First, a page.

If you were one of the franchise loyalists who sat through Alien Resurrection (the 4th one) you may remember a subtle sci-fi flourish in which the commanding officer of a military spaceship breathes into a small key panel in order to unlock a door to the chamber where the aliens are kept. To the lay viewer, the breath-reader seems like a logical extension of the ubiquitous fingerprint ID pad. So why hasn't such technology come to fruition?
Because our breath chemistry changes depending on what we've been eating and drinking, how much sleep we got the night before, our overall health, and other variables, some experts have doubted the chemical consistency of our exhalations. But new research is generating new hope that, one day, we'll be able to diagnose illnesses and unlock doors to deadly alien monsters using only our "breathprints."
"Consistent with previous metabolomic studies based on urine, we conclude that individual signatures of breath composition exist," write a group of chemical researchers from Zurich in an article published this month in PLoS One. The x-factors of what you've recently eaten and such can cause some breath compounds to "vary relatively widely;" however, your breath has a "stable core" that is "highly donor-specific," the researchers say.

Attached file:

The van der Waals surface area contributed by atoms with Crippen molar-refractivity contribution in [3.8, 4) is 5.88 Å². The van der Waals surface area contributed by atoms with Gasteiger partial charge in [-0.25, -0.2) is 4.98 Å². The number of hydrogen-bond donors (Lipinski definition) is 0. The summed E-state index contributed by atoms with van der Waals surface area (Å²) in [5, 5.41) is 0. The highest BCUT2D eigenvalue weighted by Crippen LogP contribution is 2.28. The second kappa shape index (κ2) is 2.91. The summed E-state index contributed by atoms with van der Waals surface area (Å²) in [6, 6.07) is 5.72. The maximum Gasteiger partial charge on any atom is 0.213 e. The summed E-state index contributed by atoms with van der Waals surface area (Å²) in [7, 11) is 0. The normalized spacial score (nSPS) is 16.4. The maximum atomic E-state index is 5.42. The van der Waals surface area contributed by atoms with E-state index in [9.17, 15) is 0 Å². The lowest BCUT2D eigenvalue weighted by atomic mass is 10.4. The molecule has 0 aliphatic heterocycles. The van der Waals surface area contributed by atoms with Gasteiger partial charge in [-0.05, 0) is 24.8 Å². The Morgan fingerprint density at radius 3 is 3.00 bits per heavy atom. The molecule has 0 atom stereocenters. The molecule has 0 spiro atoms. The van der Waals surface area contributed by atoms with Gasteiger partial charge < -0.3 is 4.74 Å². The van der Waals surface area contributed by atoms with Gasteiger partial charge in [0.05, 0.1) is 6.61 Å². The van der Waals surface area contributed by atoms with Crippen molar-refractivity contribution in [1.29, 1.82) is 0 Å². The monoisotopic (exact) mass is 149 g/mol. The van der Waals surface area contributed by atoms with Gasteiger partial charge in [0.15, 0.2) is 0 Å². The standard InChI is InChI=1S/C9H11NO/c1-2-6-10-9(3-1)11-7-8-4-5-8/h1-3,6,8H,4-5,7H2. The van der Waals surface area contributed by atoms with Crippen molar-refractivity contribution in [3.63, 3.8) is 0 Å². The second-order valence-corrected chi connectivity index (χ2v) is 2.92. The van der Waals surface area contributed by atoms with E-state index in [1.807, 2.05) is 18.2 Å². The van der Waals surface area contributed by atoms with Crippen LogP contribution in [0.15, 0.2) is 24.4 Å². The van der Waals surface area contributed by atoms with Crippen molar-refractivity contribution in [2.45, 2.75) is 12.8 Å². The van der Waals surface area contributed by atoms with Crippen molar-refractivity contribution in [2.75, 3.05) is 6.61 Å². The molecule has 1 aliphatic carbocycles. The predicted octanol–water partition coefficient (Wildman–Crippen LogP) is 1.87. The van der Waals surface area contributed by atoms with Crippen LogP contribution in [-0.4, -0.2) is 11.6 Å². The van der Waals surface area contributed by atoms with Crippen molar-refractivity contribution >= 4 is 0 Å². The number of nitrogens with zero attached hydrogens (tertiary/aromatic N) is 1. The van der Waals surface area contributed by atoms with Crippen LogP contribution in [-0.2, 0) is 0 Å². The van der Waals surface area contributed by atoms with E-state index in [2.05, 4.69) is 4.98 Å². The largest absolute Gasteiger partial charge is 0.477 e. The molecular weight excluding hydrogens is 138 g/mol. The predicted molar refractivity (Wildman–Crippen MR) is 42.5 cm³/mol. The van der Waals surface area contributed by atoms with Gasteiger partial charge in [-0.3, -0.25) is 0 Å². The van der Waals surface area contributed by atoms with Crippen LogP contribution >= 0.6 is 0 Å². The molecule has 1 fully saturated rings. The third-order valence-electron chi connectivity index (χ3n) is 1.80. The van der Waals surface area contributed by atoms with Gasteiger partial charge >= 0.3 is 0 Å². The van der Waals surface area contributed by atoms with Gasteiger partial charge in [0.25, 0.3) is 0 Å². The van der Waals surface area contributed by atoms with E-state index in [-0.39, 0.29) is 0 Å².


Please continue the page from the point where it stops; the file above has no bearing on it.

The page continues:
Not only do breathprints exist, but they're going to be critical to the development of personalized health care, the researchers say. Rather than pull blood, urine or tissue samples from you, physicians could simply ask you to blow into a special breathalyzer. (Imagine how much faster and less painful!) Present in your breath, apart from CO2, oxygen and other vapors, are metabolites—byproducts of the chemical processes that sustain our cells, a.k.a. our metabolism. Your metabolite profile is dictated in part by the cereal you ate this morning and the bourbon you drank the night before. It changes daily. So how can something so fickle be clinically useful?
The researchers argue–and their findings support the idea–that embedded in our every expired breaths, deeper than the bourbon residue, are chemical signatures unique to us. To test this they analyzed breath samples from 11 participants, four times a day, for nine days. Through a technique called mass spectrometry, the researchers were able to pick apart the biomolecules in each sample. An individual's samples varied at different times of day, as hypothesized, but not outside the unique spectrum of his or her personal profile.
Lead researcher Renalto Zenobi says commercial mass spectrometers can be modified to function as breathprinting devices. The catch seems to be that, in order for the breathprinting system to work effectively, we'd all need to hand over breath samples -- the same way you can be identified by your fingerprints only if they are already on record. But Zenobi is confident that the modified devices "will eventually find their way into clinics and doctor's offices."